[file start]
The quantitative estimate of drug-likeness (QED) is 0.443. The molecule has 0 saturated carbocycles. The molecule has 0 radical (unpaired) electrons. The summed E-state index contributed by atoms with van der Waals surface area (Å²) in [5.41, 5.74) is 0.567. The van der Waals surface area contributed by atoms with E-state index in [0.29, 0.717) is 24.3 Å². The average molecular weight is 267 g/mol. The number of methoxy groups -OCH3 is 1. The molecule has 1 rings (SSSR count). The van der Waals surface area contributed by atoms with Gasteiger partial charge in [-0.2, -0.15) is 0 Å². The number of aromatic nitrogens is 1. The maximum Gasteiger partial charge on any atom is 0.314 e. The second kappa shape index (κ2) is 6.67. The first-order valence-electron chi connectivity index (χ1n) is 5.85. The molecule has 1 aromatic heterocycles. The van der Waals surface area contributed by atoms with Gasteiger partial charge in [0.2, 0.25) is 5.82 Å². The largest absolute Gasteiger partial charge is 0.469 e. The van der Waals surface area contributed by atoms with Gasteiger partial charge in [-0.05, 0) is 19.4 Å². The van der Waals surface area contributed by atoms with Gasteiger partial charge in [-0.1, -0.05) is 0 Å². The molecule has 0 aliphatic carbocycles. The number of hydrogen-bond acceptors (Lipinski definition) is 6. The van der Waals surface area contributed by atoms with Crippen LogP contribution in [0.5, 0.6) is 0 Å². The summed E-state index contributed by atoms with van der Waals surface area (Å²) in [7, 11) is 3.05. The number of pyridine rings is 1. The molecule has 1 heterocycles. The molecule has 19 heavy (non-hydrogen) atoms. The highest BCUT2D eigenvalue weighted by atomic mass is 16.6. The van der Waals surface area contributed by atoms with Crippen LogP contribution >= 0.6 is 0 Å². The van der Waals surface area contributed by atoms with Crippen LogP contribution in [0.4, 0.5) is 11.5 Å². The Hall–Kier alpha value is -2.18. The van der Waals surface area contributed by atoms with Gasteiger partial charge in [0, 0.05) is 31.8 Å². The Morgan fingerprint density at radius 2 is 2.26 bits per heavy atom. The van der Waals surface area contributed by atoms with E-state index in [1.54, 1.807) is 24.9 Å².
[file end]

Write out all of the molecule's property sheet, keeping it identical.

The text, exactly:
The quantitative estimate of drug-likeness (QED) is 0.443. The molecule has 0 saturated carbocycles. The molecule has 0 radical (unpaired) electrons. The summed E-state index contributed by atoms with van der Waals surface area (Å²) in [5.41, 5.74) is 0.567. The van der Waals surface area contributed by atoms with E-state index in [0.29, 0.717) is 24.3 Å². The average molecular weight is 267 g/mol. The number of methoxy groups -OCH3 is 1. The molecule has 1 rings (SSSR count). The van der Waals surface area contributed by atoms with Gasteiger partial charge in [-0.2, -0.15) is 0 Å². The number of aromatic nitrogens is 1. The maximum Gasteiger partial charge on any atom is 0.314 e. The second kappa shape index (κ2) is 6.67. The first-order valence-electron chi connectivity index (χ1n) is 5.85. The molecule has 1 aromatic heterocycles. The van der Waals surface area contributed by atoms with Gasteiger partial charge in [0.2, 0.25) is 5.82 Å². The largest absolute Gasteiger partial charge is 0.469 e. The van der Waals surface area contributed by atoms with Gasteiger partial charge in [-0.05, 0) is 19.4 Å². The van der Waals surface area contributed by atoms with Gasteiger partial charge in [-0.1, -0.05) is 0 Å². The molecule has 0 aliphatic carbocycles. The number of hydrogen-bond acceptors (Lipinski definition) is 6. The van der Waals surface area contributed by atoms with Crippen LogP contribution in [0.5, 0.6) is 0 Å². The summed E-state index contributed by atoms with van der Waals surface area (Å²) in [7, 11) is 3.05. The number of pyridine rings is 1. The molecule has 1 heterocycles. The molecule has 19 heavy (non-hydrogen) atoms. The highest BCUT2D eigenvalue weighted by atomic mass is 16.6. The van der Waals surface area contributed by atoms with Crippen LogP contribution >= 0.6 is 0 Å². The van der Waals surface area contributed by atoms with Crippen LogP contribution in [0.4, 0.5) is 11.5 Å². The Hall–Kier alpha value is -2.18. The van der Waals surface area contributed by atoms with Gasteiger partial charge in [0, 0.05) is 31.8 Å². The Morgan fingerprint density at radius 2 is 2.26 bits per heavy atom. The van der Waals surface area contributed by atoms with E-state index in [1.54, 1.807) is 24.9 Å².